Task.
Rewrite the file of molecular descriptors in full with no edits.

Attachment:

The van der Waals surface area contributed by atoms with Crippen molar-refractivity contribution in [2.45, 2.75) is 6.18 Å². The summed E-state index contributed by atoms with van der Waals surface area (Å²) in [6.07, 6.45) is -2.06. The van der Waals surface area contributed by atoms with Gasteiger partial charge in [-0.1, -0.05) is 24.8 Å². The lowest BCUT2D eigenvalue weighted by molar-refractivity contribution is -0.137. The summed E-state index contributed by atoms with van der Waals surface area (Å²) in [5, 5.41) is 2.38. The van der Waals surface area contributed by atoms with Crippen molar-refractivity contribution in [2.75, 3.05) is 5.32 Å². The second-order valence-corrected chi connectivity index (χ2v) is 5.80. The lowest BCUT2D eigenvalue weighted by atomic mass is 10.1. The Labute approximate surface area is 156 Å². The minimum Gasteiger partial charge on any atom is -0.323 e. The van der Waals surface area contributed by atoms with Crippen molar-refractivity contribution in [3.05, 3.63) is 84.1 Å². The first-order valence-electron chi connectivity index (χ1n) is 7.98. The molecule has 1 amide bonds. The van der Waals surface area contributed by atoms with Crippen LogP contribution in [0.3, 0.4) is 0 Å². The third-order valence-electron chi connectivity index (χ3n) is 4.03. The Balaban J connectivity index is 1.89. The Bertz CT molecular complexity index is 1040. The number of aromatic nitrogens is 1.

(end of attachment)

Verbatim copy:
The van der Waals surface area contributed by atoms with Crippen molar-refractivity contribution in [2.45, 2.75) is 6.18 Å². The summed E-state index contributed by atoms with van der Waals surface area (Å²) in [6.07, 6.45) is -2.06. The van der Waals surface area contributed by atoms with Gasteiger partial charge in [-0.1, -0.05) is 24.8 Å². The lowest BCUT2D eigenvalue weighted by molar-refractivity contribution is -0.137. The summed E-state index contributed by atoms with van der Waals surface area (Å²) in [5, 5.41) is 2.38. The van der Waals surface area contributed by atoms with Crippen molar-refractivity contribution in [2.75, 3.05) is 5.32 Å². The second-order valence-corrected chi connectivity index (χ2v) is 5.80. The lowest BCUT2D eigenvalue weighted by atomic mass is 10.1. The Labute approximate surface area is 156 Å². The minimum Gasteiger partial charge on any atom is -0.323 e. The van der Waals surface area contributed by atoms with Crippen molar-refractivity contribution in [3.05, 3.63) is 84.1 Å². The first-order valence-electron chi connectivity index (χ1n) is 7.98. The molecule has 1 amide bonds. The van der Waals surface area contributed by atoms with Crippen LogP contribution in [0.3, 0.4) is 0 Å². The third-order valence-electron chi connectivity index (χ3n) is 4.03. The Balaban J connectivity index is 1.89. The Bertz CT molecular complexity index is 1040. The number of aromatic nitrogens is 1.